16 Songs, 43 Minutes

EDITORS’ NOTES

Trippie Redd has often been pegged as one of the leaders of so-called emo-rap—his vocals range from sung to caterwauled, his lyrics delve into the dark sides of love, drugs, and mental health, and he’s released songs featuring him singing over unaccompanied electric and acoustic guitars. The Ohio rapper’s new mixtape, A Love Letter to You 3, takes the burgeoning subgenre closer to one of its logical conclusions: pop. Like its two predecessors, both released in 2017, the project was written after a breakup, which it often addresses head-on. But the sound is lighter, more melodic, and much more hopeful—a far cry from the distorted, SoundCloud-centric music that first gained Trippie fame. The first single, “Topanga,” named after a bucolic Los Angeles enclave known for hills, hiking, and hippies, might be his most joyful song yet. Trippie tells Apple Music about his love life, depression, and oversharing.

Do you go to Topanga Canyon a lot? Are you into hiking?
I actually didn’t even realize that Topanga was a word until after I recorded the song. The craziest thing about it is my friend Juan, he lived in Topanga and I used to stay up there with him. It’s like one of those words that I knew that just snuck up on me. When you hear it, it’s like, “You made it! You’re here!”

You recorded this album right after a pretty public breakup, and you can hear it in the music, especially in “Toxic Waste.”
“Toxic Waste” is about a toxic relationship—and that’s all I can really say about that. A lot of people be looking for trouble. I think even sometimes I be looking for trouble on purpose.

What about “I Tried Loving”? It’s easy to imagine writing that after a breakup.
It’s about depression and shit. I almost ended up changing up the title to “I Tried Loving Myself” ’cause that’s what it was supposed to be called, low-key.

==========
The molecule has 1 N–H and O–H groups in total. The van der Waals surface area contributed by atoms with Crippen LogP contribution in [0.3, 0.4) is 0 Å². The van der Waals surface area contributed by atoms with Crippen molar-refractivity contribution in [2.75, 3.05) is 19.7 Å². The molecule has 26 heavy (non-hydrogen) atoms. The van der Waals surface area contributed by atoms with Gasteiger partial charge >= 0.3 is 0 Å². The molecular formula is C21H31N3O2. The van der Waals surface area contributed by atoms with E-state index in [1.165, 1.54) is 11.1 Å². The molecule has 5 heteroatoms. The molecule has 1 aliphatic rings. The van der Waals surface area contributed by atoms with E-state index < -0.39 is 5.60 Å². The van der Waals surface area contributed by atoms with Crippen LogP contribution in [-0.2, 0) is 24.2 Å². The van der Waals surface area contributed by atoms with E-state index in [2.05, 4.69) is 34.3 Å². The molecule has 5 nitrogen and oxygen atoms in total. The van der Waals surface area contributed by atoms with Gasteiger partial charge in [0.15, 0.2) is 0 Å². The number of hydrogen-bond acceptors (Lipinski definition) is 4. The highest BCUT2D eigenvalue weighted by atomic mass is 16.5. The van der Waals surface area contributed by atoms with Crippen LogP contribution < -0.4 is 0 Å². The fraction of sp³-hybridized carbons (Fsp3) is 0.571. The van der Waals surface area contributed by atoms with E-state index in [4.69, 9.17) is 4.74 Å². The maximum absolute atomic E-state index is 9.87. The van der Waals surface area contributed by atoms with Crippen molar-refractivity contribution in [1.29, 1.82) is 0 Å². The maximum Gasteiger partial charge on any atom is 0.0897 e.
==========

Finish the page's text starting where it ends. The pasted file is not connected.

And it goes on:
You aren’t shy about your personal life, whether in your music or on social media. Does being so public take a toll on your relationships?
No. I feel like I should just be open with everybody. I just speak what’s real, what’s on my mind. A lot of people would say they don’t fuck with me for doing that, but it is what it is. I like the people that like me for me at the end of the day, so I’m not going to act like somebody else. I’m going to act like myself. You like me, you like me. If you don’t, oh well.

EDITORS’ NOTES

Trippie Redd has often been pegged as one of the leaders of so-called emo-rap—his vocals range from sung to caterwauled, his lyrics delve into the dark sides of love, drugs, and mental health, and he’s released songs featuring him singing over unaccompanied electric and acoustic guitars. The Ohio rapper’s new mixtape, A Love Letter to You 3, takes the burgeoning subgenre closer to one of its logical conclusions: pop. Like its two predecessors, both released in 2017, the project was written after a breakup, which it often addresses head-on. But the sound is lighter, more melodic, and much more hopeful—a far cry from the distorted, SoundCloud-centric music that first gained Trippie fame. The first single, “Topanga,” named after a bucolic Los Angeles enclave known for hills, hiking, and hippies, might be his most joyful song yet. Trippie tells Apple Music about his love life, depression, and oversharing.

Do you go to Topanga Canyon a lot? Are you into hiking?
I actually didn’t even realize that Topanga was a word until after I recorded the song. The craziest thing about it is my friend Juan, he lived in Topanga and I used to stay up there with him. It’s like one of those words that I knew that just snuck up on me. When you hear it, it’s like, “You made it! You’re here!”

You recorded this album right after a pretty public breakup, and you can hear it in the music, especially in “Toxic Waste.”
“Toxic Waste” is about a toxic relationship—and that’s all I can really say about that. A lot of people be looking for trouble. I think even sometimes I be looking for trouble on purpose.

What about “I Tried Loving”? It’s easy to imagine writing that after a breakup.
It’s about depression and shit. I almost ended up changing up the title to “I Tried Loving Myself” ’cause that’s what it was supposed to be called, low-key.

You aren’t shy about your personal life, whether in your music or on social media. Does being so public take a toll on your relationships?
No. I feel like I should just be open with everybody. I just speak what’s real, what’s on my mind. A lot of people would say they don’t fuck with me for doing that, but it is what it is. I like the people that like me for me at the end of the day, so I’m not going to act like somebody else. I’m going to act like myself. You like me, you like me. If you don’t, oh well.

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